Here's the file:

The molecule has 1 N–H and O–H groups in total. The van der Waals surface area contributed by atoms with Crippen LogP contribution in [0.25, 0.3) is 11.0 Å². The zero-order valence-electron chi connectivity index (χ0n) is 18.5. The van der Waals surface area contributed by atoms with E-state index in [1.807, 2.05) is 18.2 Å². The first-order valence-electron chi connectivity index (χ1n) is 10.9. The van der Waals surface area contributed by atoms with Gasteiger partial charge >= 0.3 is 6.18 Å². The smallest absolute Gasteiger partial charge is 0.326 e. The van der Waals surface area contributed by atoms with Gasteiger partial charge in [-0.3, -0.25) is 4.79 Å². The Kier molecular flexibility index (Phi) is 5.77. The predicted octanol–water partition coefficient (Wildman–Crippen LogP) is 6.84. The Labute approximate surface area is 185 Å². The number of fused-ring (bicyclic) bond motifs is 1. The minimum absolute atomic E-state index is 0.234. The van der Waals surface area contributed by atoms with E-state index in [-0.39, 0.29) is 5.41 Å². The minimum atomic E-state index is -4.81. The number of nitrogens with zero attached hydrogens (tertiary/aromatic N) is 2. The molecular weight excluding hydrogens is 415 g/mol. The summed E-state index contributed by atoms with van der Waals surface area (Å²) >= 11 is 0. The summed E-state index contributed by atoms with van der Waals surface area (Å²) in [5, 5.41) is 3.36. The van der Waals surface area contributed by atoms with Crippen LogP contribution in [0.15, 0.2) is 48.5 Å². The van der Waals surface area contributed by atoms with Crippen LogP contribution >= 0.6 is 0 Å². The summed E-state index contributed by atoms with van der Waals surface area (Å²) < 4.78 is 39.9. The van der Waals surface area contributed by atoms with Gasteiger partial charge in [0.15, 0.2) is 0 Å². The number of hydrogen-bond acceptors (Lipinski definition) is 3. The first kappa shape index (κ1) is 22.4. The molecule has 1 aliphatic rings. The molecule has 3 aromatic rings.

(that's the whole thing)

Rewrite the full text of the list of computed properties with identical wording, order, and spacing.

The molecule has 1 N–H and O–H groups in total. The van der Waals surface area contributed by atoms with Crippen LogP contribution in [0.25, 0.3) is 11.0 Å². The zero-order valence-electron chi connectivity index (χ0n) is 18.5. The van der Waals surface area contributed by atoms with E-state index in [1.807, 2.05) is 18.2 Å². The first-order valence-electron chi connectivity index (χ1n) is 10.9. The van der Waals surface area contributed by atoms with Gasteiger partial charge >= 0.3 is 6.18 Å². The smallest absolute Gasteiger partial charge is 0.326 e. The van der Waals surface area contributed by atoms with Gasteiger partial charge in [-0.3, -0.25) is 4.79 Å². The Kier molecular flexibility index (Phi) is 5.77. The predicted octanol–water partition coefficient (Wildman–Crippen LogP) is 6.84. The Labute approximate surface area is 185 Å². The number of fused-ring (bicyclic) bond motifs is 1. The minimum absolute atomic E-state index is 0.234. The van der Waals surface area contributed by atoms with E-state index in [-0.39, 0.29) is 5.41 Å². The minimum atomic E-state index is -4.81. The number of nitrogens with zero attached hydrogens (tertiary/aromatic N) is 2. The molecular weight excluding hydrogens is 415 g/mol. The summed E-state index contributed by atoms with van der Waals surface area (Å²) >= 11 is 0. The summed E-state index contributed by atoms with van der Waals surface area (Å²) in [5, 5.41) is 3.36. The van der Waals surface area contributed by atoms with Crippen LogP contribution in [0.15, 0.2) is 48.5 Å². The van der Waals surface area contributed by atoms with Crippen LogP contribution >= 0.6 is 0 Å². The summed E-state index contributed by atoms with van der Waals surface area (Å²) < 4.78 is 39.9. The van der Waals surface area contributed by atoms with Gasteiger partial charge in [0.15, 0.2) is 0 Å². The number of hydrogen-bond acceptors (Lipinski definition) is 3. The first kappa shape index (κ1) is 22.4. The molecule has 1 aliphatic rings. The molecule has 3 aromatic rings.